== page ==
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Short term lenders helping fight crime

Jul 26, 2012 Sean Albert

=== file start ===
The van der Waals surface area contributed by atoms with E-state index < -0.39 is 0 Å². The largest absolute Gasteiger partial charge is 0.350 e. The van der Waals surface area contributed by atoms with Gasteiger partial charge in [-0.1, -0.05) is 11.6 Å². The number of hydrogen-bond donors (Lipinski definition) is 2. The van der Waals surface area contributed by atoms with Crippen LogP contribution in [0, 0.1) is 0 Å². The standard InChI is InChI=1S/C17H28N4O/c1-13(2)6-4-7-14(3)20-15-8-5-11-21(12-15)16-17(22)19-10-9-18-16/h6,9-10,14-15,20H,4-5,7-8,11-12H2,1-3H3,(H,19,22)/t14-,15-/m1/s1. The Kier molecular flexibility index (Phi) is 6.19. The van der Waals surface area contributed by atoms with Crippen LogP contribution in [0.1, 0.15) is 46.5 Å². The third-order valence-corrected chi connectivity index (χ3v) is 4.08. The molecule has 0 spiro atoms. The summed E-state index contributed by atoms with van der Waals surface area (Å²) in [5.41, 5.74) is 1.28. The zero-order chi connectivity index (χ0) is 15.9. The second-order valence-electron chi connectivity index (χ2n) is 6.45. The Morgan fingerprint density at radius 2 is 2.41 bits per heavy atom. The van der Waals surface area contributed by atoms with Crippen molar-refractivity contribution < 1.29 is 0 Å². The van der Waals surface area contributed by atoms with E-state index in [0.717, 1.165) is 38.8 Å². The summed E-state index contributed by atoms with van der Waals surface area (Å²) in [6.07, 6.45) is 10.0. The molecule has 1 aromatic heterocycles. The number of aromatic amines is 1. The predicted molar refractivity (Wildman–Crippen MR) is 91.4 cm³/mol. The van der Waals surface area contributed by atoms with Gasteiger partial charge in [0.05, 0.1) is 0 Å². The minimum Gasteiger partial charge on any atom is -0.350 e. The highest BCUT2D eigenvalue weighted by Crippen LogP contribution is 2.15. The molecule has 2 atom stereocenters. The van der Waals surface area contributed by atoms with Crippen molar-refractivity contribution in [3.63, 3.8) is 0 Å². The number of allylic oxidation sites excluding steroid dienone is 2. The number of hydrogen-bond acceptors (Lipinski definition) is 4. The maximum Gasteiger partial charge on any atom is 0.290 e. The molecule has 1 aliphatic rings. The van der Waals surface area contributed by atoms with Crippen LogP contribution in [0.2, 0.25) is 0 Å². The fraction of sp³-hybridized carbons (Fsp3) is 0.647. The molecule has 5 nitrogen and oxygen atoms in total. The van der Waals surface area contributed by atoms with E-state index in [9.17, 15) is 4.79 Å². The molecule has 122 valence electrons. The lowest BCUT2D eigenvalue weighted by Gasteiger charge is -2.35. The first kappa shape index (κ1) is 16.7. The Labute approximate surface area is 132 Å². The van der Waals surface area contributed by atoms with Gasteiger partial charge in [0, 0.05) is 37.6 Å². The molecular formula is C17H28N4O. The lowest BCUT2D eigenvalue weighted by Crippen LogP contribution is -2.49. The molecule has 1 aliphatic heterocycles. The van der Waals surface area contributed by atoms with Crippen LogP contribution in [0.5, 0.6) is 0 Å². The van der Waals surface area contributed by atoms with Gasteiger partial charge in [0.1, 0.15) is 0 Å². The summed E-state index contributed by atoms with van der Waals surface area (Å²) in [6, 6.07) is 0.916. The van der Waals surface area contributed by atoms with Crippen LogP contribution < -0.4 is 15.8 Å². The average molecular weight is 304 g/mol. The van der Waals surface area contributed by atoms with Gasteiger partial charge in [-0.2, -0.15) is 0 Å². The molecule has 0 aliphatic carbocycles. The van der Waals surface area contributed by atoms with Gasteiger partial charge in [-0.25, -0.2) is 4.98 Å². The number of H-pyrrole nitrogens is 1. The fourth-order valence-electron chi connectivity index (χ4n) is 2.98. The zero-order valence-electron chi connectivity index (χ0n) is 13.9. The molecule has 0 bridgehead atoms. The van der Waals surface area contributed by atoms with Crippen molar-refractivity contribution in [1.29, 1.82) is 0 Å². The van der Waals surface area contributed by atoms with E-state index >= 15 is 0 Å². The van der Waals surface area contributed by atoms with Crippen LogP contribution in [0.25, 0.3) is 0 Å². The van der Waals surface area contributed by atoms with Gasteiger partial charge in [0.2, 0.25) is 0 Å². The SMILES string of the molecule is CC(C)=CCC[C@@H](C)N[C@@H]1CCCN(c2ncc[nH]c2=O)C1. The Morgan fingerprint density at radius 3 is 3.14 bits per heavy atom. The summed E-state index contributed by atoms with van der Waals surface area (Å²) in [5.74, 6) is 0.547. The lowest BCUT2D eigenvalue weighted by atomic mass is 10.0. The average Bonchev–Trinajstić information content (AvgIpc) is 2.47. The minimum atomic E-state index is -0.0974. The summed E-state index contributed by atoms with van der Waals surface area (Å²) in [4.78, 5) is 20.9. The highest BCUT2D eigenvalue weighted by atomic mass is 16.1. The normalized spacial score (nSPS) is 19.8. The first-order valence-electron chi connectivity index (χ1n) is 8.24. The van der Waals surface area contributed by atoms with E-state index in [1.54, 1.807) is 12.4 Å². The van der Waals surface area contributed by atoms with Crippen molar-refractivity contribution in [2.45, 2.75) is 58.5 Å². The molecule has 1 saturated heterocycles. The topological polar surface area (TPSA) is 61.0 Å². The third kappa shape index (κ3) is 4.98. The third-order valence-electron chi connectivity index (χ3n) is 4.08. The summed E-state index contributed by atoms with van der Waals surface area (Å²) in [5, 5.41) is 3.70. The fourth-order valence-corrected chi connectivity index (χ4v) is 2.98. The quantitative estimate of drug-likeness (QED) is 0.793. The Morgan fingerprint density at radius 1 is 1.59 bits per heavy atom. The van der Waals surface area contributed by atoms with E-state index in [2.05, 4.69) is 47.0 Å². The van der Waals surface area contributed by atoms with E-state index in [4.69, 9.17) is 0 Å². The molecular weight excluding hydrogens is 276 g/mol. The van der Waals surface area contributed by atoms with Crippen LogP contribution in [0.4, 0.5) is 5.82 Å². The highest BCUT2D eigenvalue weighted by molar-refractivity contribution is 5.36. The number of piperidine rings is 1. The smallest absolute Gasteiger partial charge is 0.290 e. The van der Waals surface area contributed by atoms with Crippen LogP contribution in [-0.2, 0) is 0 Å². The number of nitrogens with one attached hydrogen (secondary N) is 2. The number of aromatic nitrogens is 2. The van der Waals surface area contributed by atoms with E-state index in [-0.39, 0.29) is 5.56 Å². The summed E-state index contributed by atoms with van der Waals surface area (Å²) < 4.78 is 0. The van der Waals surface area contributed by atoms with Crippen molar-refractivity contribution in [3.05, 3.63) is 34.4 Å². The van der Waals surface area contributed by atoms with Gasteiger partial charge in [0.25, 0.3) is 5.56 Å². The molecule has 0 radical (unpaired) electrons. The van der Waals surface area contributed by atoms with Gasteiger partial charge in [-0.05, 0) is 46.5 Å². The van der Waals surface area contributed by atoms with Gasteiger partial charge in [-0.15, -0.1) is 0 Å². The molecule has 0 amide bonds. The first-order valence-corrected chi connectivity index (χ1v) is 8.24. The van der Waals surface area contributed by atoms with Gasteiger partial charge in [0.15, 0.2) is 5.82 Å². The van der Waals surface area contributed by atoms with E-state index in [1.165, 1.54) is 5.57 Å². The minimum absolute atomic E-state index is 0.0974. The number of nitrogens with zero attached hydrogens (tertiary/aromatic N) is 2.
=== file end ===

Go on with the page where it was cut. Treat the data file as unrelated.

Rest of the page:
Short term lenders are often a great help to consumers who need fast cash in the event of an emergency. When a surprise expense comes up, the companies can be invaluable in providing consumers with much-needed funds. However, lenders are also being hailed for helping society. Recently, individuals involved the short term lending and pawn industries went to lengths to protect others against being scammed and catching criminals. The efforts of the citizen crime fighters are helping take dangerous people off the streets and potentially restoring positive thoughts consumers have about the sector Woman with fake loan informing others about scam According to Iowa's Muscatine Journal, April Garcia received a phone call from an individual claiming to be a representative of a short term loan corporation. The person on the phone said Garcia was eligible to receive a $3,300 consumer short term loan if she sent $330 for insurance. Upon wiring money, Garcia went to Western Union to make sure the correct amount was processed. Employees told Garcia the sum was received in India, so she enlisted the help of the Muscatine County Sherrif's Office. Garcia was able to retrieve her cash, and is informing the public to be careful about falling prey to such schemes. In order to avoid confusion in the future, short term lending companies may want to inform consumers that they should always check to make sure the firm they are dealing with is legitimate. They should also make it clear that short term lenders do charge fees, but not for insurance purposes. Moreover, solicitations over the phone that list a certain amount of money, like in Garcia's case, are note strategies used by the sector. Pawn shop helps catch alleged killers Workers in many pawn shops nationwide have had to adjust to new sanctioned databases, in which customers' records are kept to ensure pawned and sold items were not stolen. Though the practice has been met with some derision, it recently led to an arrest of accused murderers. After a man went into Swat's Loans, based out of Amarillo, Texas, to sell a $3,000 silver bar, the owners recorded the sale in their database, which was shared with local police officers, KAMC-TV reported. The transaction was suspicious to both shop workers and police officers, as they usually don't see items valued that high. Police investigated and discovered Dr. Mike Dixon paid David Shepard three silver bars to kill rival doctor Joseph Sonnier, according to KAMC. The case was solved after a pawn employee told cops that Shepard sold one of the bars to the pawnbroker one month before the killing took place.